“Once it’s occurred, the nerve has to regrow the lining on the outside of it,” Kevin said. “It takes months to years to really do.”

The nerve pain began in his shoulders, moved to his elbows before shooting down to his wrists. The nerve pain made its way through every joint in his body throughout the months, until it finally reached his ankles.

“I’ve never felt more helpless in my life,” Candace said. “Because as a parent you want to do everything you can to make your child better.”

But there was nothing they could do. There was no way to know for sure if he was going to be okay. They could only stick it out through the next months, and figure out ways to accommodate Blake’s situation day by day.

Due to his debilitating pain and difficulty walking and speaking, Blake couldn’t attend school from September to April. To avoid falling behind, he began a homeschooling program called Homebound. An assigned teacher would visit him at home twice a week for two hours.

“We joked that I was there for the first four weeks of school, and the last four weeks of school,” Blake said. “I missed the rest of the year.”

Although he was on track with his studies, he wasn’t only missing classes. Blake was missing the high school experience—his friends, his freedom and his entire junior year.

• • •

On March 31, Blake celebrated his 17th birthday stuck inside his home. The small spasms had faded away, and he was getting a little better every week. But he still felt a lingering weight in his chest as he was confined to his familiar four walls.

Every couple of weeks, his friends from MOB, the broadcast journalism class, would visit to help him feel included. Senior Sara Edwards, a friend on staff, said they tried their best to keep his spirits up, and as this was no ordinary day, they decided to make this visit as fun as possible.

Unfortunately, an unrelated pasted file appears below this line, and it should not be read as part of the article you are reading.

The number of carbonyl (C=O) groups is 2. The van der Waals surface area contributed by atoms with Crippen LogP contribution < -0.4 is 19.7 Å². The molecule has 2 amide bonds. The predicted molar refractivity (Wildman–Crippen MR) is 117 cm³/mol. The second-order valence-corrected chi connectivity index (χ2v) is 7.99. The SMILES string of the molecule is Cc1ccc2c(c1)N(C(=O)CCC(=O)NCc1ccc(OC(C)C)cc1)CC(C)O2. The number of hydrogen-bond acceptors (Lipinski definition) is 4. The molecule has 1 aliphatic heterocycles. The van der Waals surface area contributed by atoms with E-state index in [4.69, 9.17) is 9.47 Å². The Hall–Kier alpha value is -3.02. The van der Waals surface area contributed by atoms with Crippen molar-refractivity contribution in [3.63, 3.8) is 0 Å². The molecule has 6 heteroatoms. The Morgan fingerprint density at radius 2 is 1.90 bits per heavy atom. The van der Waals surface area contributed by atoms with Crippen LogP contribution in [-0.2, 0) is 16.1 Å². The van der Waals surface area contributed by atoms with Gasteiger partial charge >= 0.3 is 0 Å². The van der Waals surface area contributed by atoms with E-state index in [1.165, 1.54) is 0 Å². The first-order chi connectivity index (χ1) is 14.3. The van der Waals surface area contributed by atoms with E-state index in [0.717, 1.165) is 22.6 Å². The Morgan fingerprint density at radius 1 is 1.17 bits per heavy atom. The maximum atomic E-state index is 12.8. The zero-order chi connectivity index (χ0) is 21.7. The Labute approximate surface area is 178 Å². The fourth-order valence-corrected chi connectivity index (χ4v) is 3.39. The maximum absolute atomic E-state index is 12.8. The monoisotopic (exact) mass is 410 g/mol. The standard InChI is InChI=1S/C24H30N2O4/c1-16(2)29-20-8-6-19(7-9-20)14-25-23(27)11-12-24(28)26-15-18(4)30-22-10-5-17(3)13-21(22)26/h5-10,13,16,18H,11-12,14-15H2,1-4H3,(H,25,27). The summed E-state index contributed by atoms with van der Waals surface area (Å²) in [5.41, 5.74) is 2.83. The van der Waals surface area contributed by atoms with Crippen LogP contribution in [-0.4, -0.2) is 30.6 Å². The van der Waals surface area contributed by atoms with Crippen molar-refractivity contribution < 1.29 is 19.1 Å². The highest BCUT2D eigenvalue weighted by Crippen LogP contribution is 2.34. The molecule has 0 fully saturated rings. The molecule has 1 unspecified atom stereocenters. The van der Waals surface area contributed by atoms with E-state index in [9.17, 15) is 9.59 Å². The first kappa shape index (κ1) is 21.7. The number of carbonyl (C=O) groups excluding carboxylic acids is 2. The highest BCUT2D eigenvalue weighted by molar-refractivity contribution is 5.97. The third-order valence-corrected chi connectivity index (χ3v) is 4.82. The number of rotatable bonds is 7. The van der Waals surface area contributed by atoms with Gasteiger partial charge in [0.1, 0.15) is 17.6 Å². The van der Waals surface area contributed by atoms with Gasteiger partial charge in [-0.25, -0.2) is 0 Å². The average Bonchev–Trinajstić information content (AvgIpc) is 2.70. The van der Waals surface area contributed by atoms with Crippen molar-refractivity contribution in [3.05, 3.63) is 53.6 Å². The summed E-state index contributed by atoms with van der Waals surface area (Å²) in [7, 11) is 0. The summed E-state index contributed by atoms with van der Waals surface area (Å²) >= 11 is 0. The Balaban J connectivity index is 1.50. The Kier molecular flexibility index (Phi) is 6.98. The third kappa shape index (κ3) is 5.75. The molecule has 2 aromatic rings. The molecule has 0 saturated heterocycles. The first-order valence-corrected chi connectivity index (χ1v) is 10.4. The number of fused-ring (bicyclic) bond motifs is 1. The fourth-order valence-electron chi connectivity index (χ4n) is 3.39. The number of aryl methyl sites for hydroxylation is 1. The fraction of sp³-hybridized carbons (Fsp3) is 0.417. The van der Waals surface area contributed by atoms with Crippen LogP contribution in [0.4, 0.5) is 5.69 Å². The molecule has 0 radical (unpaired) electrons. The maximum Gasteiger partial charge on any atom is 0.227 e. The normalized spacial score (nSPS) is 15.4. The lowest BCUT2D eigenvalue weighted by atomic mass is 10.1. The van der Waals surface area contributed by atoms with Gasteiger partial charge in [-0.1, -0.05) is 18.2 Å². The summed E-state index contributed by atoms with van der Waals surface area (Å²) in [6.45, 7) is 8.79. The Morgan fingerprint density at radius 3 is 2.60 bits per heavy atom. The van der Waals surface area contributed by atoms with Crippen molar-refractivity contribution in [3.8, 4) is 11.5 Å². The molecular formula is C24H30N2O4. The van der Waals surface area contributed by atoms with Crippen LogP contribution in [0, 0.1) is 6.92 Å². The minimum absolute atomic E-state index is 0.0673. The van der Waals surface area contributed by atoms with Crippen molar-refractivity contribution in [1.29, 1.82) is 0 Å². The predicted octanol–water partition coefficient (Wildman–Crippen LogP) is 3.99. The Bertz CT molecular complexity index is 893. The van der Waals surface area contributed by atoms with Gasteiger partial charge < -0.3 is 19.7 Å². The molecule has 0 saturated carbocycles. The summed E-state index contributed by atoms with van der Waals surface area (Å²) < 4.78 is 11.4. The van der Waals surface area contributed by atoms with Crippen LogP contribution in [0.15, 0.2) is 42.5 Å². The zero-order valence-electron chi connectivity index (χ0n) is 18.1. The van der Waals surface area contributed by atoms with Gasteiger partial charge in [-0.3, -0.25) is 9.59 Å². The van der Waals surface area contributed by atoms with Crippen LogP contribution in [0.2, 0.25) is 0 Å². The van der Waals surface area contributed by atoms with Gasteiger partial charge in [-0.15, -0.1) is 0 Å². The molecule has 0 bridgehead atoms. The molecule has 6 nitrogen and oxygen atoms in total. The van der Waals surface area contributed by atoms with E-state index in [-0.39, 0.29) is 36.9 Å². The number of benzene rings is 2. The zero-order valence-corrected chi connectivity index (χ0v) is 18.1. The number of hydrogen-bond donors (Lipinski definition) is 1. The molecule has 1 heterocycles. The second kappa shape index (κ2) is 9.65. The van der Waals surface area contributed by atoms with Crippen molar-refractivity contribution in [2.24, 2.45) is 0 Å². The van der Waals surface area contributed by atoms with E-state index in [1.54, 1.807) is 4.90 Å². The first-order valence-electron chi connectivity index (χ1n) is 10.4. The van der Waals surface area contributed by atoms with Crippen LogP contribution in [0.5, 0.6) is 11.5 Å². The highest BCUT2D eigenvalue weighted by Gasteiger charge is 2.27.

The first half of their celebration took place that morning. They brought homemade brownies and pizza, and gathered around Blake’s spot on the couch, squeezing in to watch the MOB show that they had just finished. It included a special shout out for Blake’s birthday, prompting viewers to send their best wishes to him.

But when the group left, Blake was alone once more. While he was improving, he still felt loneliness seep in as he watched his friends live their lives.

At the end of the school day, the MOB crowd surprised Blake with another visit. They ate the remaining goodies, joking with him and helping to lift his mood once more.

Candace said that their visits really helped him from settling into a depression.

“You’d see the old Blake, and even if it was a bad day, he would laugh so hard when they would come over,” Candace said. “It would kind of take it all away from him for a little bit.”

In April he started physical therapy, going two to three times a week until July.

“Starting off it was a little humiliating,” Blake said. “After months of the disease getting worse, I was just pitifully weak.”

Memories of freshman football filled his mind. Back then he could lift over 100 pounds, but now he struggled lifting two pounds. However, he fought to get better.

“We have a lot to be thankful for,” Kevin said. “It’s unfortunate that this happened but it really did pull us together.”

Blake is now in his final semester of his senior year, fully recovered. The entire experience has helped him and his parents find a new appreciation for life. Blake said that he learned that he is truly blessed to have such supportive and kind friends and family surrounding him.

“I definitely learned the power of human kindness,” Blake said. “Going through everyday life you don’t really notice it, but when times get tough, it’s awe-inspiring to see what people are willing to do for others.”

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Marcus High School's Online Publication
Surviving a mystery